The ANA has its own voluntary advertising opt-out service at Aboutads.info, which automatically scans your machine for cookies and other trackers, then gives you the option to opt out. Still, that works only for a given browser and computer (since opting out is stored in a cookie) and only for the “participating” companies. The ANA advises that you periodically revisit the site and opt out again and again.
What Is Do Not Track?
The Do Not Track movement surfaced in 2007, when the FTC was petitioned to create a list of websites that would not be permitted to collect information from a user’s Web browser, somewhat similar to the “Do Not Call” list used by home phones. Mozilla developers added a custom plug-in to the browser than enabled DNT about a year later. Then, in 2009, Firefox began implementing it, even on mobile devices. Google’s Chrome will add DNT support by the end of the year, a company spokesman confirmed, and IE, of course, will enable it in IE10. Opera already includes DNT support.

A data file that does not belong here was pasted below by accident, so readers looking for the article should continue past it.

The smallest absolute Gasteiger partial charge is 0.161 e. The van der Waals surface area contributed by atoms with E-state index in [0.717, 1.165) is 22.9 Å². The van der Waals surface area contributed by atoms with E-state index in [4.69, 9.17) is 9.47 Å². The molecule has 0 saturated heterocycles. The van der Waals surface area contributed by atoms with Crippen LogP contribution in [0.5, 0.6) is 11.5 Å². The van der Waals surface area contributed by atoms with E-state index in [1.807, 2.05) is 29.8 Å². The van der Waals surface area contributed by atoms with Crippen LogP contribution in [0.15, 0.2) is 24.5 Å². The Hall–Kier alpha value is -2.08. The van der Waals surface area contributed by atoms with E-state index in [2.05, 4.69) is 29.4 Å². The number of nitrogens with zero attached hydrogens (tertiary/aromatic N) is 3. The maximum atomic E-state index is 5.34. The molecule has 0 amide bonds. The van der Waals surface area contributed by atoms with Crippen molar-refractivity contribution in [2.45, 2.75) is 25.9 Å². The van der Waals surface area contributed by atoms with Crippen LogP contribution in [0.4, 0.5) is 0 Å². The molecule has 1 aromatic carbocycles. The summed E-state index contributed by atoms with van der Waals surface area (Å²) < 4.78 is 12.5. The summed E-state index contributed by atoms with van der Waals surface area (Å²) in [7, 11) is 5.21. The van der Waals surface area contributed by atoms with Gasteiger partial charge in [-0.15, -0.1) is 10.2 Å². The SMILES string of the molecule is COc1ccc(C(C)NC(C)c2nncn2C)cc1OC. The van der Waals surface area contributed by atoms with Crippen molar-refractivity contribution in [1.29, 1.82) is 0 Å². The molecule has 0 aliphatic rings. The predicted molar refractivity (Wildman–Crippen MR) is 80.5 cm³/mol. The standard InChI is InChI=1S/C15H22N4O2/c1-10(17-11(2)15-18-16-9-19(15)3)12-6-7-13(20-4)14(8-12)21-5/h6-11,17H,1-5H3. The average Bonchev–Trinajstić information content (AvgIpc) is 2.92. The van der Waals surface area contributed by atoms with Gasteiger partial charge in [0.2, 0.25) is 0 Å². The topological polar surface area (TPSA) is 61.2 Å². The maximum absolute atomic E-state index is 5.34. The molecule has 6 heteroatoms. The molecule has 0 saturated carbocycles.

DNT is an HTTP header that “asks” Web sites to not collect user data. But compliance is voluntary, and far from widespread. So far, only 1 of 211 top Web sites surveyed adheres to DNT principles.
Microsoft’s perspective is that customers should get what they pay for, and that includes privacy. “Competing on privacy is a good thing,” Gavin said. “Consumers win when you have a point of view, as we do, that someone paid us money for Windows. Part of that is Internet Explorer, and - it’s called Windows Internet Explorer, incidentally - and giving them choice and control over privacy is a good thing, and we have incentive to support and respect our paying customers.”
Microsoft’s moves haven’t been well-received by some. Apache, which powers a substantial number of the world’s Web servers, has already said that it won’t honor IE10 Do Not Track requests, precisely because turning it on violates consumer choice, in Apache’s view. Or, as Jaffe puts it: “What Microsoft is doing is claiming it’s preserving consumer choice, but what it’s doing is imposing its choice on consumers.”